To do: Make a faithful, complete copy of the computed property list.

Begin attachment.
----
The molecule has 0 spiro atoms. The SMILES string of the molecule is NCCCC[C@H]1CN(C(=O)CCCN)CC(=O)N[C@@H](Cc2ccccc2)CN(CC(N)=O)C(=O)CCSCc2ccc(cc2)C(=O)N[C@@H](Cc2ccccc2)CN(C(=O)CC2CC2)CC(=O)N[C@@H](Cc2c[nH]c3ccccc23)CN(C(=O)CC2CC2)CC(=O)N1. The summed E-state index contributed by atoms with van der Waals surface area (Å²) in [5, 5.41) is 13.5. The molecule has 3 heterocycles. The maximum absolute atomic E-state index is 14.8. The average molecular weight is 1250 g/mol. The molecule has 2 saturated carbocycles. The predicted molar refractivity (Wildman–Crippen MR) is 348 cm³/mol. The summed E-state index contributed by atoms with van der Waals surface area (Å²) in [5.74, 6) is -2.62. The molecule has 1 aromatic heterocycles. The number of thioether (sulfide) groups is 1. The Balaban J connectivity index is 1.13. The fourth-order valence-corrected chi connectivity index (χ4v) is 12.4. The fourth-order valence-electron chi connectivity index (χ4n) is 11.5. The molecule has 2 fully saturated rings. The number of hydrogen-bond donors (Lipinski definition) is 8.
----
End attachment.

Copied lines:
The molecule has 0 spiro atoms. The SMILES string of the molecule is NCCCC[C@H]1CN(C(=O)CCCN)CC(=O)N[C@@H](Cc2ccccc2)CN(CC(N)=O)C(=O)CCSCc2ccc(cc2)C(=O)N[C@@H](Cc2ccccc2)CN(C(=O)CC2CC2)CC(=O)N[C@@H](Cc2c[nH]c3ccccc23)CN(C(=O)CC2CC2)CC(=O)N1. The summed E-state index contributed by atoms with van der Waals surface area (Å²) in [5, 5.41) is 13.5. The molecule has 3 heterocycles. The maximum absolute atomic E-state index is 14.8. The average molecular weight is 1250 g/mol. The molecule has 2 saturated carbocycles. The predicted molar refractivity (Wildman–Crippen MR) is 348 cm³/mol. The summed E-state index contributed by atoms with van der Waals surface area (Å²) in [5.74, 6) is -2.62. The molecule has 1 aromatic heterocycles. The number of thioether (sulfide) groups is 1. The Balaban J connectivity index is 1.13. The fourth-order valence-corrected chi connectivity index (χ4v) is 12.4. The fourth-order valence-electron chi connectivity index (χ4n) is 11.5. The molecule has 2 fully saturated rings. The number of hydrogen-bond donors (Lipinski definition) is 8.